A month or so after meeting Igor, I had finished writing Ghosts in the Ink and the only person I wanted to direct it was Igor. It had to be him. I wouldn’t have asked anyone else. While our mutual friend is a great director in his own right, comedy is his forte, and Ghosts in the Ink is definitely not a comedy. First time we spoke about the film we were cutting each other off with the classic “Yeah, yeah, exactly!” We were both on the same page from day one with the film and I think that shows when you watch it. Also, not only did he direct, but also starred in. That’s tough to be in character as a damaged, so to speak, man and to then have to jump behind the camera and have a polite conversation with the DP over how he wants the framing.
Igor and I are still very much connected. Before the 2020 torpedo sunk the film production industry in Chicago (which is slowly rebuilding) we’d agreed that if we get funding for my next short film, Escapement, that he’s directing it. He loves the script and it is just like it was on Ghosts in the Ink, we were on the exact same page in regard to the style that we’d want to execute to do Escapement the justice it deserves.
DH: It is fair to say that 2020 has been a huge challenge for everyone across the world. The creative industry has been greatly impacted. How have you coped with this? Have you found yourself writing more than ever to keep the mind occupied?
PM: 2020 has been a continual sledgehammer to the face. Every day, another swing with a heavier hammer. I honestly don’t know if I have coped with it. Lockdown measures have been pretty tight in and around Chicago so things I had wanted to do were just impossible. My friend Joey and I were going to film a series of comedy sketches, I wanted to start the ball rolling on producing Escapement, I had been working on writing a feature comedy (actually set in Scotland), but it all just came to a grinding halt as the pandemic worsened.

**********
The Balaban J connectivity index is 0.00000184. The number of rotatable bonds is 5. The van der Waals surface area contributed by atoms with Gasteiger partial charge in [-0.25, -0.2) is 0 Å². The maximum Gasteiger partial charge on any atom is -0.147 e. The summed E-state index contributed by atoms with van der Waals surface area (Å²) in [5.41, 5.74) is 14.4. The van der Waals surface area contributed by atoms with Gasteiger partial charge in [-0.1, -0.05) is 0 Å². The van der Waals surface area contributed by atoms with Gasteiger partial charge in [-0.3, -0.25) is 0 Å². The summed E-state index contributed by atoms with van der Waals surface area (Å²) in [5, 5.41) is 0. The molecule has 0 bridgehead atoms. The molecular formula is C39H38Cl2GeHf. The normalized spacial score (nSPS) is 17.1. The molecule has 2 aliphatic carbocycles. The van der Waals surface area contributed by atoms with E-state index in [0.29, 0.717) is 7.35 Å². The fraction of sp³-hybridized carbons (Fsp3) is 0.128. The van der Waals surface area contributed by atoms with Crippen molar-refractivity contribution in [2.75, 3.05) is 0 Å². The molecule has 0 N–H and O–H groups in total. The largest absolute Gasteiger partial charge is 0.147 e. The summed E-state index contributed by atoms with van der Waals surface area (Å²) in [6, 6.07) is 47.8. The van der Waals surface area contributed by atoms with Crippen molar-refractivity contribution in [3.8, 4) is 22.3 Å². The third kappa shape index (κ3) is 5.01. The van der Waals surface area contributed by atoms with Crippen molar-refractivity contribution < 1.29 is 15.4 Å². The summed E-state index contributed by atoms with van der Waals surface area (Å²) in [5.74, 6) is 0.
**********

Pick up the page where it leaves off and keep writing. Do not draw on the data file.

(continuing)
I’d like to say that I’ve spend this reclusive time writing away, but I haven’t. I did some freelance writing work for an online adult games company. The games industry, with cinemas shuttered, has picked up so there was an opportunity to do a little extra work. It was a rewarding experience. Quite fun to write branching narratives. It allows you, as a writer, to live the dream of having multiple choices. Usually, when writing for the screen, you pace back and forth for days deciding which way to go in the script. Well, when writing for a game that gives the players options, it makes it easier because you just write both paths.
I haven’t been a complete sloth though. As much as I would like to commune with my spirit animal, I did get some work done this year. I’ll touch on that a little later.
DH: As a creative do you still feel that you are trying to find your place and niche in the industry or are you happy to explore and develop all different ideas and work on projects that just come naturally and feel right?
PM: I’ve never been fond of niche writing. Best way I can describe it is like when you accidentally sit on the TV remote and it flicks through the channels at lightening speed. You get snippets of shows, a bit of a documentary, a line from a drama, a joke from a comedy, etc.. That is kind of how my brain works; it continually scrolls through the ‘what ifs’ and the ‘that could work’. Genre, format, medium… all irrelevant. If I like an idea that pops into my head, I don’t discard it because it’s not within my niche area. So it’s definitely the latter. I’m open to working on any and all projects. To give you and idea, as I mentioned, I’ve written for adult games, short dramas, comedy sketches, epic features, a collection of humorous essays I published as a book, whatever I feel interested in writing, I write.